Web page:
In March, online auction service eBay Inc. agreed to set up an area on its site for customers to log complaints about the service or its users. The area was linked to Amherst's Online Ombuds Office, where the staff reviews the complaints and attempts to mediate between the parties. Katsh said the university is negotiating with eBay to continue offering its services, which would be paid for by eBay.

Williams said he may consider trying to offer his services through a third party, such as financial institutions. For example, banks could offer the service as an inducement to people to open checking and savings accounts. Or, he said, perhaps companies could offer the service as an extension of their customer service arm.

"The question we've given a lot of thought to is how do you provide a service in situations where the service really costs more than the value of the transaction" that's in dispute, Katsh said.

For example, one ILevel user who complained about BMW asked only for $57 in compensation.

Williams said he has had some success in getting results for angry customers. However, some vendors claim he is doing little more than allowing people to vent and leans toward the customer's version of events.

For example, the BMW complaint, submitted by Washington attorney Hank Schlosberg, states he had to have a fog lamp fixed after it fell off his new car -- twice. The first time, the BMW dealer did not charge him. The second time, he said, the dealer refused, telling him he was at fault.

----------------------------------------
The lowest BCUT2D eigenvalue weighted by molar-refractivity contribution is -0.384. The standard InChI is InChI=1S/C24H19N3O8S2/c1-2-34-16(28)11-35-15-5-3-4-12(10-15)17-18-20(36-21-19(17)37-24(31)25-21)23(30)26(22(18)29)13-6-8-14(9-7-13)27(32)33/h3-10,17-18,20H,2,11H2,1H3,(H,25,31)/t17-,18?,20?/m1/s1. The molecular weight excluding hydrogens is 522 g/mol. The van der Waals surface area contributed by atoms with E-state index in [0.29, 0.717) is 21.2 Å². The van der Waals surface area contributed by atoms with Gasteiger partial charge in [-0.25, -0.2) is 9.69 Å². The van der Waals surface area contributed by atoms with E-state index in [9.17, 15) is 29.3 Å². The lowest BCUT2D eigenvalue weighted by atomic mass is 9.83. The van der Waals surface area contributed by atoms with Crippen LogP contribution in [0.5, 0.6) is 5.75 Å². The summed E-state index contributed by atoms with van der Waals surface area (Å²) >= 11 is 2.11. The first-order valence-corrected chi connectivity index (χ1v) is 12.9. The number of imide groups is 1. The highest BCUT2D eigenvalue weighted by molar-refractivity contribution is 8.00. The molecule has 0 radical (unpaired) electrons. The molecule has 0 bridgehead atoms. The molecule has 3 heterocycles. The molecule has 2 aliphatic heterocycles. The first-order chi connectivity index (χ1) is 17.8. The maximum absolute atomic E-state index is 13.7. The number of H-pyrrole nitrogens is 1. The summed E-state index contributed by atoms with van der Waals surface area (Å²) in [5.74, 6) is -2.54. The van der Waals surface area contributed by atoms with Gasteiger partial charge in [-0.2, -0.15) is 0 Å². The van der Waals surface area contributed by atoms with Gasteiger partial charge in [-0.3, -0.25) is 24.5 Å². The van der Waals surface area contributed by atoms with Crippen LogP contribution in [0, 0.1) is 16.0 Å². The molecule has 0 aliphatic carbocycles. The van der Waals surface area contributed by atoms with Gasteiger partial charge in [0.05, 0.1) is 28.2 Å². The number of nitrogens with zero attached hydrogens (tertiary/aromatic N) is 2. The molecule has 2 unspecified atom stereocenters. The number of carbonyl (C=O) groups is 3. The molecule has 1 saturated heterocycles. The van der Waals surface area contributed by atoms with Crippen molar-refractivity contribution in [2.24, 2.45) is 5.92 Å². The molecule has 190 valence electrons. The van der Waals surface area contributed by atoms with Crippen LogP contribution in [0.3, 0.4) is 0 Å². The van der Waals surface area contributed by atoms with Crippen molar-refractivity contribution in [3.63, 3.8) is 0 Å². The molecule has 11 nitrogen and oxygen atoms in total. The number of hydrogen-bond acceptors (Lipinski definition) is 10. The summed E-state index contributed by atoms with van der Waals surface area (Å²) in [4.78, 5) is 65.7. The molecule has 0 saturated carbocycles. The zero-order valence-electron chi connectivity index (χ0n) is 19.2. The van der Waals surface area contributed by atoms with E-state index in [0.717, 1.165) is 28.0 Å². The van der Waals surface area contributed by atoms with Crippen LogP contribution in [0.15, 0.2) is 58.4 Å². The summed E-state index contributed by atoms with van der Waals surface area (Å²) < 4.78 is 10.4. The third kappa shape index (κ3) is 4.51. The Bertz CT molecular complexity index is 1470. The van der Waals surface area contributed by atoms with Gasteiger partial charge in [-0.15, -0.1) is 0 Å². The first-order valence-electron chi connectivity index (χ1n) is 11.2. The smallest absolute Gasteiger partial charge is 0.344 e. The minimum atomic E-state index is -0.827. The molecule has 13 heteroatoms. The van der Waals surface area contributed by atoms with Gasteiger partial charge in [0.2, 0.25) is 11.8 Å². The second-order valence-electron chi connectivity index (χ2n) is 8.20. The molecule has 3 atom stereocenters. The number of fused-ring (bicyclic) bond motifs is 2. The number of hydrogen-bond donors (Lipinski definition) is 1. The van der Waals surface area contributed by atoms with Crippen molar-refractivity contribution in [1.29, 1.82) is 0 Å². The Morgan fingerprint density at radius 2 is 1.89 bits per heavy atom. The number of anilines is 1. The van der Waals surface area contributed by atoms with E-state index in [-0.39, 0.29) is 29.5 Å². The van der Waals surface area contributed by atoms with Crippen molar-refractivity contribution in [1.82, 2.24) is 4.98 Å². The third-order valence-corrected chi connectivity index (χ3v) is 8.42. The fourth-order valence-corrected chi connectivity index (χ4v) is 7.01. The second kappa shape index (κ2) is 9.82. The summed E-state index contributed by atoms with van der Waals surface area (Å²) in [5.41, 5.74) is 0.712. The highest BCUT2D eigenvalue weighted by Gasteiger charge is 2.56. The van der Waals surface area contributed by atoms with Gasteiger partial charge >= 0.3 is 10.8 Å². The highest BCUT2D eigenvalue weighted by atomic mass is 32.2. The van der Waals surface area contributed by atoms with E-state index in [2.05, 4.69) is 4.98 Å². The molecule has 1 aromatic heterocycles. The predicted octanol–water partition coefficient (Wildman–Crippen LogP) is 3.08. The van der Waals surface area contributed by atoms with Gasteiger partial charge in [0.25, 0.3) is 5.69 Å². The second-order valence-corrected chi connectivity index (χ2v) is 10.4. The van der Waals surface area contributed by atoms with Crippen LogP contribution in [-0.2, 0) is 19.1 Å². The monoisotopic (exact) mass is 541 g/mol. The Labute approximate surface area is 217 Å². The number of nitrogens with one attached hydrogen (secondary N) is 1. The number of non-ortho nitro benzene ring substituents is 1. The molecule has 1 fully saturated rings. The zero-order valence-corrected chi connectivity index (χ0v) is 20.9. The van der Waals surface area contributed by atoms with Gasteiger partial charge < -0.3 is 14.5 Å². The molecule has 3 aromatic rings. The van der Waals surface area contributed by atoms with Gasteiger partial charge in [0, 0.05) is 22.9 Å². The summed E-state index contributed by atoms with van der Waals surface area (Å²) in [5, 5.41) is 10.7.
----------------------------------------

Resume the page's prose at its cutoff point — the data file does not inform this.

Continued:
After several back and forths with BMW, both ILevel and Schlosberg were told the company supported its dealer.

On the ILevel site, Williams has classified the dispute as "not resolved." But "in our mind it's been resolved," said Martha McKinley, spokeswoman for BMW of North America Inc. in Woodcliff Lake, N.J. "We have reviewed the file and we have paid some attention to this, but we feel that compensation for the expense he paid . . . is not in order here."

Another company whose name has shown up on the site, Zomax Inc., said it did not receive any help in terms of mediation.

"This is a strange situation," said the company's attorney, David R. Marshall of Fredrikson & Byron P.A. in Minneapolis. "We received this notice out of nowhere and responded . . . and that was that. We did not enlist their help and they did not provide any service whatsoever in resolving anything."

Williams admitted he has a long way to go before he is operating smoothly. For one thing, he said he will need to figure out "how can we handle 10,000 complaints without burping."

That problem seems a bit far off: As of now, there are only 15 complaints posted, although he is working on many others, he said. Already, though, he has had myriad problems, such as companies that turn out to be ghost operations -- he has a stack of letters marked "returned."

Still, Williams said, "I'm just keeping my head down and moving toward [my] vision." The end result, he said, will be to build a community of informed buyers, "not a whole lot different than being at a cocktail party telling horror stories about getting your car fixed."

CAPTION: John R. Williams founded ILevel after a bad experience hiring a nanny. He hopes to build a following and eventually charge a membership fee.